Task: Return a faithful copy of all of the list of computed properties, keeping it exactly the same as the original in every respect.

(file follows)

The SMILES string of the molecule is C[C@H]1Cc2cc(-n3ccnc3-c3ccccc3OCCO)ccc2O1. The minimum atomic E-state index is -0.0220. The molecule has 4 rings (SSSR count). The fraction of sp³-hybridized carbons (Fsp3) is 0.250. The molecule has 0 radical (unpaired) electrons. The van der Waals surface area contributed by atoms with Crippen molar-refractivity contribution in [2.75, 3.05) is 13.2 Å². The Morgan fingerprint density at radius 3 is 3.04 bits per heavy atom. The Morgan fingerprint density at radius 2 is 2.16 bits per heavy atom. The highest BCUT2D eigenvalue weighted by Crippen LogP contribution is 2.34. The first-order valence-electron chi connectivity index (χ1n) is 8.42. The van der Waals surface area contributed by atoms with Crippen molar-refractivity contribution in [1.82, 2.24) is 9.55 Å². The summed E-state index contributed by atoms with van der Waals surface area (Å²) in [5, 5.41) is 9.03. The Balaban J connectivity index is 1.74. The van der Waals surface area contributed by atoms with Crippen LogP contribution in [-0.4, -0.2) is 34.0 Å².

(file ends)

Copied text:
The SMILES string of the molecule is C[C@H]1Cc2cc(-n3ccnc3-c3ccccc3OCCO)ccc2O1. The minimum atomic E-state index is -0.0220. The molecule has 4 rings (SSSR count). The fraction of sp³-hybridized carbons (Fsp3) is 0.250. The molecule has 0 radical (unpaired) electrons. The van der Waals surface area contributed by atoms with Crippen molar-refractivity contribution in [2.75, 3.05) is 13.2 Å². The Morgan fingerprint density at radius 3 is 3.04 bits per heavy atom. The Morgan fingerprint density at radius 2 is 2.16 bits per heavy atom. The highest BCUT2D eigenvalue weighted by Crippen LogP contribution is 2.34. The first-order valence-electron chi connectivity index (χ1n) is 8.42. The van der Waals surface area contributed by atoms with Crippen molar-refractivity contribution in [1.82, 2.24) is 9.55 Å². The summed E-state index contributed by atoms with van der Waals surface area (Å²) in [5, 5.41) is 9.03. The Balaban J connectivity index is 1.74. The van der Waals surface area contributed by atoms with Crippen LogP contribution in [-0.4, -0.2) is 34.0 Å².